January 1999 - Approximately 6,500 written comments and numerous petitions are submitted in response to the EIS. Only about 10 comments supported the mining proposal. The majority of the total comments were local.

August 1999 - Sen. Wyden sends a letter to President Clinton, asking him to help provide additional protection for five sites in Oregon, including the Rough and Ready Creek Watershed.
Sen. Wyden and Rep. Defazio send a letter to the Forest Service requesting that they order mineral exams to determine whether Freeman has a right to mine the Rough and Ready Watershed.

August 1999 - Siskiyou National Forest issues a decision stating that before Freeman is allowed to proceed with full-scale mining he must provide information demonstrating that mining proposal is economically feasible. The decision states that, "Juxtaposed with the deleterious impacts of road development and mining in an area of incredible natural values is a mining proposal that is seemingly uneconomical and speculative. The mining proponent has provided little credible evidence that the undertaking is a reasonable or prudent venture." Freeman appeals the decision.
October 6, 2000 - The appeal is denied by U.S Forest Service Deputy Regional Forester Linda Goodman, Region 6.

January 2001 - The Forest Service and BLM propose to withdraw from mining activity about 800,000 acres and 150,000 acres, respectively, in the Siskiyou Wild Rivers Area. The proposed mineral withdrawals include all federal lands in the Rough and Ready Creek watershed including the Freeman claims. Siskiyou Wild Rivers is an area that was unsuccessfully targeted for National Monument status.
January 22, 2001 - Freeman files a takings lawsuit in U.S. Court of Federal Claims against the United States. Freeman reportedly claims damages of $600 million, because the federal government allegedly did not move fast enough to grant his patent application and approve his mining plan of operation. The Siskiyou Regional Education Project and Mineral Policy Center attempt to intervene in the case. Intervention status is denied. Instead the groups are granted "friend of the court" status.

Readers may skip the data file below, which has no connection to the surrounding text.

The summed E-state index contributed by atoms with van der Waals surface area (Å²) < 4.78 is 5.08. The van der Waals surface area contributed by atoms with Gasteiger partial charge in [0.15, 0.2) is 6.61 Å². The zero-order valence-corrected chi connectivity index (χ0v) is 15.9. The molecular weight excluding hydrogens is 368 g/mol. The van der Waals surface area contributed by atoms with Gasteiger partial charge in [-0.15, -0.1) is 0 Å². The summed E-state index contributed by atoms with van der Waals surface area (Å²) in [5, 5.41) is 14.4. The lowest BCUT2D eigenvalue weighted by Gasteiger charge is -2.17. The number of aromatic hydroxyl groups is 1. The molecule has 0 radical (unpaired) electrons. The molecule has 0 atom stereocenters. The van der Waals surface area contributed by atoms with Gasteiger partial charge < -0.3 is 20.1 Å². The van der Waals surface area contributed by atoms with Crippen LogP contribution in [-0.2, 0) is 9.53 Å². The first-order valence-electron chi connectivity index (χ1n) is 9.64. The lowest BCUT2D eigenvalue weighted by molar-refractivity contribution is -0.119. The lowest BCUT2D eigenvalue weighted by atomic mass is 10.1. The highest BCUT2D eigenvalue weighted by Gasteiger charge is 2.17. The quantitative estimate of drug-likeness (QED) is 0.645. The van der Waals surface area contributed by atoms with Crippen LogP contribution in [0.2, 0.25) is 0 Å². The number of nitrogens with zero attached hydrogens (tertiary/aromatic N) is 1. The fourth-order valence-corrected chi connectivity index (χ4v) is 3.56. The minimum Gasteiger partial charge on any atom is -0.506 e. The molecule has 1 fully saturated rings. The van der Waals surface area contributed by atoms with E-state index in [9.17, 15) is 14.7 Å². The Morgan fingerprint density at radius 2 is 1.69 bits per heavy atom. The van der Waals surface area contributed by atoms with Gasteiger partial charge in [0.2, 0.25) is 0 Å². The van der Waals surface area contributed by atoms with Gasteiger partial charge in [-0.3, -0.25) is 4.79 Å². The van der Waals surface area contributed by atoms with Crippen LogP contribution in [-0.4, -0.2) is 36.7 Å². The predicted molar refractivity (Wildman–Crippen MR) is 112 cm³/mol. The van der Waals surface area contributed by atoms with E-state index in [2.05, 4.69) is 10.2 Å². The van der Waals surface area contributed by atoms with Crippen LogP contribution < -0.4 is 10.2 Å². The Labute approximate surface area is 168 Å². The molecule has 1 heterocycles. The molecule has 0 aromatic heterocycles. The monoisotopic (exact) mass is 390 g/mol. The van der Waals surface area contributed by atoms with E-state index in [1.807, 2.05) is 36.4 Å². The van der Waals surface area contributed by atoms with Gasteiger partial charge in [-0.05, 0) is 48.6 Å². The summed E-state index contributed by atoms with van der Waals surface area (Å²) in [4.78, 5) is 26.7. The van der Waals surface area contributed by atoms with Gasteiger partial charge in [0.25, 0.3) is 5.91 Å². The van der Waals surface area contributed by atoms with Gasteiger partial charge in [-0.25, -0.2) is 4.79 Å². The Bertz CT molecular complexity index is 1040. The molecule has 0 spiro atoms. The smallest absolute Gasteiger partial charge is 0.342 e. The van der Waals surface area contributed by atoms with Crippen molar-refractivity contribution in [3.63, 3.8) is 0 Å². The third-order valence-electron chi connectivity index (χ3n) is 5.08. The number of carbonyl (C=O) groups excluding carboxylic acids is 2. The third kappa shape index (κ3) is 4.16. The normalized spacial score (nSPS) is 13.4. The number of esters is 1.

October 10, 2001 - The U.S. Court of Federal Claims suspends proceedings of case and remands it to the U.S. Department of the Interior for determination of validity of plaintiff's mining claims.
April 26, 2002 - Status report indicates money has been raised by the Federal Government to conduct the validity exams and a lead mineral examiner is hired.

May 21, 2002 - Under the Bush Administration the BLM and the Forest Service reduce the size of the proposed Siskiyou Wild Rivers mineral withdrawal, or area where no new mining claims can be filed. The Forest Service issues a new proposed withdrawal of 80,000 acres which includes only part of the Rough and Ready Creek area.
January 2003 - BLM allows their proposed mineral withdrawal, including the Rough and Ready Creek Area of Critical Environmental Concern, to expire without taking any action on it.

March 25, 2003 - Freeman files motion, essentially requesting that the Federal Court of Claims take over the mineral exam because the BLM is taking too long.
April 7, 2003 - Government opposes plaintiff's motion.

July 2003 - Forest Service indicates they will take no action on their second proposed mineral withdrawal of 80,000 acres because it is not a priority with the current administration.
August 2003 - Siskiyou Project and Mineral Policy Center obtain the Government's response to Freeman's motion. The response indicates that this is the largest and most time consuming mineral exam ever conducted (151 claims on 4,360 acres); the total cost to taxpayers of the mineral exam is estimated to be almost $700,000.00.

Late Summer/Early Fall 2004 - Projected completion date for the mineral examination by the Department of the Interior. Determination of validity of Freeman's claims to follow.